After raiding and plundering the port of Paita in present day Peru, Anson unsuccessfully attempted to intercept a Spanish Treasure galleon off the coast of Acapulco Mexico. Unable to return via Cape Horn, Anson decided to cross the Pacific with his two remaining ships by using secret Spanish maps he’d found on a Spanish ship.

After burning one of his ships Anson’s sole remaining ship (the Centurion) arrived in the Northern Mariana Island of Tinian three months later. In an unbelievable stroke of luck combined with brilliant naval gallantry, Anson was able to intercept a treasure Galleon leaving Manila with a crew that was outnumbered three to one by the Spanish. (12)

Returning home to England three years and nine months after his departure, Anson was hailed a great hero and his vast wealth of Spanish treasure was paraded through the streets of London. He was promoted to rear Admiral and later assumed the rank of Lord of the Admiralty.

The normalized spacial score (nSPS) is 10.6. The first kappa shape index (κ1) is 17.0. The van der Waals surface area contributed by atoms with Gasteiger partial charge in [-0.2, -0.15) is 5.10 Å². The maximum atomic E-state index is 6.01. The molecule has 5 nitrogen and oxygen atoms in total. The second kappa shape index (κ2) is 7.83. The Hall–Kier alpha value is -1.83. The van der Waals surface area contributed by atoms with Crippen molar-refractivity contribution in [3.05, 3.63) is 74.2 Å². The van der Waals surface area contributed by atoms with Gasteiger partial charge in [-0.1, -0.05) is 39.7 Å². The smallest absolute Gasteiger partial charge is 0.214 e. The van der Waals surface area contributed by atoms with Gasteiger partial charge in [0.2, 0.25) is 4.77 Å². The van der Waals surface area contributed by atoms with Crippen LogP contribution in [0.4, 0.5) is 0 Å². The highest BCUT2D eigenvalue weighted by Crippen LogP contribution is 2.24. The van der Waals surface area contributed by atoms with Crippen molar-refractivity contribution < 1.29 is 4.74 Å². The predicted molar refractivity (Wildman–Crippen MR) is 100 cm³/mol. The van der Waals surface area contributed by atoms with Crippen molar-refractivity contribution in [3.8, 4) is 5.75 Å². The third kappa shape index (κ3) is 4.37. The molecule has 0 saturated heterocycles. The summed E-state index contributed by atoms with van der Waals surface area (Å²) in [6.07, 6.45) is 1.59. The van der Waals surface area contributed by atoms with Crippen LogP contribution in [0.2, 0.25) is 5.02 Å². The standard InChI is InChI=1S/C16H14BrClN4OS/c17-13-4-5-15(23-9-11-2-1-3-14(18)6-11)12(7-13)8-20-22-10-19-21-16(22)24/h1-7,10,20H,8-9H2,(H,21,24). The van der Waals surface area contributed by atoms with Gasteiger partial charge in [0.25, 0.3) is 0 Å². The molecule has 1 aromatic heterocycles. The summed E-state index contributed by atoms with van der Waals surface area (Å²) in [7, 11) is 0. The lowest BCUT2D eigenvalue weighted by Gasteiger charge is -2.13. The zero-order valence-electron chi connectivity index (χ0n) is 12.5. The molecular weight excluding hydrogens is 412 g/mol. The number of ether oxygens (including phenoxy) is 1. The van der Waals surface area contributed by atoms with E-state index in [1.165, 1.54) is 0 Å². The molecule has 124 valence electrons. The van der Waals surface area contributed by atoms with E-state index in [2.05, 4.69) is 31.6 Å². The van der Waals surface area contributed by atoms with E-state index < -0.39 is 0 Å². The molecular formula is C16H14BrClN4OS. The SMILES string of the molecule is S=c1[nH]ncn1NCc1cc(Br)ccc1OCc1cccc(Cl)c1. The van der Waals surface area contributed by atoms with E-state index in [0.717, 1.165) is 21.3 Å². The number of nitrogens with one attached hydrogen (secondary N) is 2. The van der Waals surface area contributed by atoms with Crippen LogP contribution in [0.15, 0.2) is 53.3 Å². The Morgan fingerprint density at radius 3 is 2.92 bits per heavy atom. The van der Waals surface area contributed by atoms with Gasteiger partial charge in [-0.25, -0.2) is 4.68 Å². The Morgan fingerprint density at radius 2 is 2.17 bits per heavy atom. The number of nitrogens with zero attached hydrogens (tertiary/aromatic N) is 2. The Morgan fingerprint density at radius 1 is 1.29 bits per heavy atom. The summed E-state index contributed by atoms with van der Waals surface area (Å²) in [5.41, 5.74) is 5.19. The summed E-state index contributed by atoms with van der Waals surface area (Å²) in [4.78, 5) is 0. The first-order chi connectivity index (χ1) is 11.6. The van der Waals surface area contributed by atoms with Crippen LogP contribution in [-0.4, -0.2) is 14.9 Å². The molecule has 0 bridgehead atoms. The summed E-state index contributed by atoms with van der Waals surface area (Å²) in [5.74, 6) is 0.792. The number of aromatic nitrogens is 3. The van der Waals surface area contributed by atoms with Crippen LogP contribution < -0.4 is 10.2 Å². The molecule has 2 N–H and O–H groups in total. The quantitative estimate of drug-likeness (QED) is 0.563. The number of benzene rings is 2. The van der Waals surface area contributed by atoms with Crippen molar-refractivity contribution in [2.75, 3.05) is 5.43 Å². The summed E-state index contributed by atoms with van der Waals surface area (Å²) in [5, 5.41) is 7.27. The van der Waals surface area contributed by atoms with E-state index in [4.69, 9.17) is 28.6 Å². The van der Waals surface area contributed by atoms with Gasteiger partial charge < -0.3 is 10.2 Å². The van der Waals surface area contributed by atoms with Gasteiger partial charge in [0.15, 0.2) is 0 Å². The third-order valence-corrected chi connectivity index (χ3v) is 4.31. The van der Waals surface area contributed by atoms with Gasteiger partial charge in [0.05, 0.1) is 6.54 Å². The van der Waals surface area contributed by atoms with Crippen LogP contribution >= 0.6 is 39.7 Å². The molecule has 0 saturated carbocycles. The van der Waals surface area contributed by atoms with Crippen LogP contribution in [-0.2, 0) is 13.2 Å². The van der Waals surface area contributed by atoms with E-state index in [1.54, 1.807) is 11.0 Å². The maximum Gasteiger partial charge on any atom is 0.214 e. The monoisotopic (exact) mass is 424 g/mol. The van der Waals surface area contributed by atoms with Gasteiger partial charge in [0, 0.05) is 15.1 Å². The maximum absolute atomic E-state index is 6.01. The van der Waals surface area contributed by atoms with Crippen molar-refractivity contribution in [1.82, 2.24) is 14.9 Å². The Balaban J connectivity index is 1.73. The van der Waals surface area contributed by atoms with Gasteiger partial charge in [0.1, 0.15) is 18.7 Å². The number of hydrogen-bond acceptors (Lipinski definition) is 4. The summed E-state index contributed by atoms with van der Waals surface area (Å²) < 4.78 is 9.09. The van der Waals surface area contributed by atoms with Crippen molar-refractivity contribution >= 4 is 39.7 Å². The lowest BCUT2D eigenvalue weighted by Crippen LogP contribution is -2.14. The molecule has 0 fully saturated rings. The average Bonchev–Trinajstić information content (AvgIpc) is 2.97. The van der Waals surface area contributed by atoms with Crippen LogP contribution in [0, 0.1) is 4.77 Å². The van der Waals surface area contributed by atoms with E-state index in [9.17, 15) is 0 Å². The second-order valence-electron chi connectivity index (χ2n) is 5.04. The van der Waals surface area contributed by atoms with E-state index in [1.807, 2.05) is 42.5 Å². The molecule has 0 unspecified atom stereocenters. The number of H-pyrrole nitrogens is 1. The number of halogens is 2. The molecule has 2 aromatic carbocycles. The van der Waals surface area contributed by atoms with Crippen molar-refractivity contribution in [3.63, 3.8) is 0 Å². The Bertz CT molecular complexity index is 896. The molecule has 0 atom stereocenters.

#2 Magellan’s Circumnavigation of the World

Magellan’s fleet departed from Seville, Spain on September 20, 1519 to begin a three year voyage of incredible hardship with only 19 members out of 270 of the crew returning to tell the tale. A ghastly 93 percent attrition rate!

Obstacles Magellan had to overcome; eluding the Portuguese fleet, dealing with insurrection, violent storms, shipwrecks, freezing cold, starvation, and scurvy, along with underestimating the earth’s circumference by one third.

He was the first navigator to actually reach the Spice Islands by sailing west (Columbus tried), to name and cross the Pacific (incredibly without any charts); to find a passage through the tip of South America and his enterprise the first to circumnavigate the globe. (13)


#1 Christopher Columbus’ First Voyage to the New World